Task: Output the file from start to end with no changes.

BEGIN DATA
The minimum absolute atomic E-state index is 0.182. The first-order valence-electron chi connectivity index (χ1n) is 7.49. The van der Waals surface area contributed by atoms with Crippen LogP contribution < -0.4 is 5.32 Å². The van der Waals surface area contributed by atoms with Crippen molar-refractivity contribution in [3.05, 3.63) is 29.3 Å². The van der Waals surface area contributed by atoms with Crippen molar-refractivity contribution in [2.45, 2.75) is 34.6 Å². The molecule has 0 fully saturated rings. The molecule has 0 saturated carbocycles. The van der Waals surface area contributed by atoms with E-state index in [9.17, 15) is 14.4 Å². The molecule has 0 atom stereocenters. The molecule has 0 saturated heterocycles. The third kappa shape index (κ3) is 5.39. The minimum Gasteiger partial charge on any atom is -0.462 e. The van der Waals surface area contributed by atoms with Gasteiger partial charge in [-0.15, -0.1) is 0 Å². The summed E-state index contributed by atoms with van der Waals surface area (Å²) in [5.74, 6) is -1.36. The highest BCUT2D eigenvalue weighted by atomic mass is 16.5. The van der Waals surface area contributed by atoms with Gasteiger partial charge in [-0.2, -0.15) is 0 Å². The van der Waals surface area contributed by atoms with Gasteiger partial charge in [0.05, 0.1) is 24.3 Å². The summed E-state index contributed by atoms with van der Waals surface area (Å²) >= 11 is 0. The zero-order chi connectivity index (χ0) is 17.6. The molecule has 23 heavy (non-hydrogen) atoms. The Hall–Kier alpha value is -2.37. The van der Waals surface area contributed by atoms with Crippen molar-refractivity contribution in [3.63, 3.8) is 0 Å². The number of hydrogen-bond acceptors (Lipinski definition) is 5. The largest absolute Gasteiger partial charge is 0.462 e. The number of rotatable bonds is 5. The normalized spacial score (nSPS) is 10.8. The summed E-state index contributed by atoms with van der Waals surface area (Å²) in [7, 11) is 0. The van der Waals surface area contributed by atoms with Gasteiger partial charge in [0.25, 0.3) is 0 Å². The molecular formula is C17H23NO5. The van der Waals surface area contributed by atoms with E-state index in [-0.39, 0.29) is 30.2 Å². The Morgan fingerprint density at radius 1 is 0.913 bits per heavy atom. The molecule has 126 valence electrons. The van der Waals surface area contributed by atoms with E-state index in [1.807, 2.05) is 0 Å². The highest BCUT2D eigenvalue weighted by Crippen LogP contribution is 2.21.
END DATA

The minimum absolute atomic E-state index is 0.182. The first-order valence-electron chi connectivity index (χ1n) is 7.49. The van der Waals surface area contributed by atoms with Crippen LogP contribution < -0.4 is 5.32 Å². The van der Waals surface area contributed by atoms with Crippen molar-refractivity contribution in [3.05, 3.63) is 29.3 Å². The van der Waals surface area contributed by atoms with Crippen molar-refractivity contribution in [2.45, 2.75) is 34.6 Å². The molecule has 0 fully saturated rings. The molecule has 0 saturated carbocycles. The van der Waals surface area contributed by atoms with E-state index in [9.17, 15) is 14.4 Å². The molecule has 0 atom stereocenters. The molecule has 0 saturated heterocycles. The third kappa shape index (κ3) is 5.39. The minimum Gasteiger partial charge on any atom is -0.462 e. The van der Waals surface area contributed by atoms with Gasteiger partial charge in [-0.15, -0.1) is 0 Å². The summed E-state index contributed by atoms with van der Waals surface area (Å²) in [5.74, 6) is -1.36. The highest BCUT2D eigenvalue weighted by atomic mass is 16.5. The van der Waals surface area contributed by atoms with Gasteiger partial charge in [-0.2, -0.15) is 0 Å². The van der Waals surface area contributed by atoms with Gasteiger partial charge in [0.05, 0.1) is 24.3 Å². The summed E-state index contributed by atoms with van der Waals surface area (Å²) >= 11 is 0. The zero-order chi connectivity index (χ0) is 17.6. The molecule has 23 heavy (non-hydrogen) atoms. The Hall–Kier alpha value is -2.37. The van der Waals surface area contributed by atoms with Crippen molar-refractivity contribution in [3.63, 3.8) is 0 Å². The number of hydrogen-bond acceptors (Lipinski definition) is 5. The largest absolute Gasteiger partial charge is 0.462 e. The number of rotatable bonds is 5. The normalized spacial score (nSPS) is 10.8. The summed E-state index contributed by atoms with van der Waals surface area (Å²) in [7, 11) is 0. The van der Waals surface area contributed by atoms with Gasteiger partial charge in [0.25, 0.3) is 0 Å². The molecular formula is C17H23NO5. The van der Waals surface area contributed by atoms with E-state index in [-0.39, 0.29) is 30.2 Å². The Morgan fingerprint density at radius 1 is 0.913 bits per heavy atom. The molecule has 126 valence electrons. The van der Waals surface area contributed by atoms with E-state index in [1.807, 2.05) is 0 Å². The highest BCUT2D eigenvalue weighted by Crippen LogP contribution is 2.21.